Baptcare joins ACOSS delegation to Federal Parliament

Baptcare joins ACOSS delegation to Federal Parliament

Baptcare and ACOSS believe that the 2014–15 Budget departs from Australia’s historical commitment to a social safety net, universal health and education. While a number of Budget measures will affect households on high incomes, these are largely short term or marginal in impact. By contrast, the budget will introduce cuts to social security supports for those living on low incomes which will have long-term and severe impacts.

Baptcare joined representatives from other Australian community service organisations in an Australian Council of Social Services (ACOSS) delegation to Federal Parliament to express deep concern about the changes to social security payments that are currently being considered as part of the Federal Budget, as these changes will severely impact those who are the most vulnerable in our society.

The delegation called on parliamentarians to reject plans to deny income support to people under 30 who are genuinely seeking work and the transfer of 22–24 year olds from Newstart to the lower Youth Allowance. Additionally, they declared that the proposed cuts to Family Tax Benefit B will leave low income and sole parent families in an even more precarious position and increase child poverty. Furthermore, raising the eligibility age for the Age Pension to 70 will keep seniors on the lower Newstart income and increase the number of aged poor.

ACOSS believes that the 2014–15 Budget departs from Australia’s historical commitment to a social safety net, universal health and education. While a number of Budget measures will affect households on high incomes, these are largely short term or marginal in impact. By contrast, the budget will introduce cuts to social security supports for those living on low incomes which will have long-term and severe impacts.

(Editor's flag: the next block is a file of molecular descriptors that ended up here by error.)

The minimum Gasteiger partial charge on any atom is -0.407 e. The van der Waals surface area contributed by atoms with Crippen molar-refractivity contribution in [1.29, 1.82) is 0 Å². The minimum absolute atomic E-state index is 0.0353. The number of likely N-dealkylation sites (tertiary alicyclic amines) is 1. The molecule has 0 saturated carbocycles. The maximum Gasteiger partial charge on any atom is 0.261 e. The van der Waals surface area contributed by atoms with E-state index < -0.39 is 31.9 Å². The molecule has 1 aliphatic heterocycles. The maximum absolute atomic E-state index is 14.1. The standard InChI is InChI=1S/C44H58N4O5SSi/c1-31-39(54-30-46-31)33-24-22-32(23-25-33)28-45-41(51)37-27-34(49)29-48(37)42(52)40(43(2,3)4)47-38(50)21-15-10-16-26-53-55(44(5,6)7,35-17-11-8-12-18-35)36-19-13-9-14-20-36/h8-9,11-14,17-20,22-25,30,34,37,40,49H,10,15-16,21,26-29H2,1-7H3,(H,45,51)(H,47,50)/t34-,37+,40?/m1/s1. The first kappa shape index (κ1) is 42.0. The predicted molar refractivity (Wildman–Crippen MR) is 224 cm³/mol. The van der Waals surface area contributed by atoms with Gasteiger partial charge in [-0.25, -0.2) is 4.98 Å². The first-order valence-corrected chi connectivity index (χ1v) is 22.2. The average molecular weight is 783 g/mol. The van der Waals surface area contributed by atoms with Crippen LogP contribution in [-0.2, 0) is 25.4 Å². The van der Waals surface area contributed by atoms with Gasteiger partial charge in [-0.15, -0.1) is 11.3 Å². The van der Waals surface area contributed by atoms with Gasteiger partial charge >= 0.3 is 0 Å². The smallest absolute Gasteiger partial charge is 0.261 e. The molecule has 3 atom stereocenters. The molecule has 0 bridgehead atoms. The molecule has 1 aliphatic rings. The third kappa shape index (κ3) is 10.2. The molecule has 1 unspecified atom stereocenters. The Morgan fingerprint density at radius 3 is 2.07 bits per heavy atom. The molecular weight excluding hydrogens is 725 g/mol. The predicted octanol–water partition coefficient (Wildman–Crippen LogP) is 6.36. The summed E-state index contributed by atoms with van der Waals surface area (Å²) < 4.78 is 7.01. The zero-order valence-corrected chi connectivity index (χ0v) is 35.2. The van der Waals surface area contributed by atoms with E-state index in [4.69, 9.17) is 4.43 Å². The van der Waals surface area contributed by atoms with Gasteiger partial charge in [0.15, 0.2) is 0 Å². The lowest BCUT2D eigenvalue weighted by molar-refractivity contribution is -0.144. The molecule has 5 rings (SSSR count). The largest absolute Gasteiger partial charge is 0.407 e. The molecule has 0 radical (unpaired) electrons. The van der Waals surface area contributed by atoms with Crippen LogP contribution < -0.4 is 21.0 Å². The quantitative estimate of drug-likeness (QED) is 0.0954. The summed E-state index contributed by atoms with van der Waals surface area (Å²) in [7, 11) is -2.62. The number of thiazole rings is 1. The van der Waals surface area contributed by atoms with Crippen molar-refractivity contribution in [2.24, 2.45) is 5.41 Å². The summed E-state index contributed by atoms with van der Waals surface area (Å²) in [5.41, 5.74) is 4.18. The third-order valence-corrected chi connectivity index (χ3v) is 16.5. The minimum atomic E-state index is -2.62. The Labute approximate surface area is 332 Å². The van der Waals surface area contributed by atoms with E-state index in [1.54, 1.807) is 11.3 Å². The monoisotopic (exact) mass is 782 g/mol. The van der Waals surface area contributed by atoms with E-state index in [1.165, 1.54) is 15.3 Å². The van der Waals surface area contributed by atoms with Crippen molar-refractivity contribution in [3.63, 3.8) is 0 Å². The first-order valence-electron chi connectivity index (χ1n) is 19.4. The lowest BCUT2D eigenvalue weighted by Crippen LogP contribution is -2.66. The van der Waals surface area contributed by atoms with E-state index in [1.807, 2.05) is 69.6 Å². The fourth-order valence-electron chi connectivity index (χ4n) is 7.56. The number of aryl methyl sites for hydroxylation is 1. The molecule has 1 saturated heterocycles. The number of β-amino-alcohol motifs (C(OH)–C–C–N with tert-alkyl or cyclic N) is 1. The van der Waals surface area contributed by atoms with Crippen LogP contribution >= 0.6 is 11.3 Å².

AIHW Child protection Australia 2012-2013 (No Image)

The increased number of child abuse notifications that were reported in the recent Child Protection Report released on the 25 July 2014 by the Australian Institute of Health & Welfare are a positive reflection of the increase in community awareness around vulnerable children. The increasing awareness of child abuse has been fostered by the Royal Commission into Child Abuse and other inquiries in the states into vulnerable children and institutional abuse. This is a positive thing for vulnerable children, especially those under four years who are the most vulnerable.

Although Tasmania has the low rate of investigations into notifications of child abuse, this is the result of two factors. Firstly, the increased rate of reporting, a consequence of the factors noted above, and, secondly, strong support and referral services for children at risk. The Gateway in Tasmania that has been operated by Baptcare since 2009, helps to address both of these factors by offering a contact point for people who are concerned about abuse, while also acting as an efficient and effective assessment mechanism that provides family support and monitors the welfare of children at risk.

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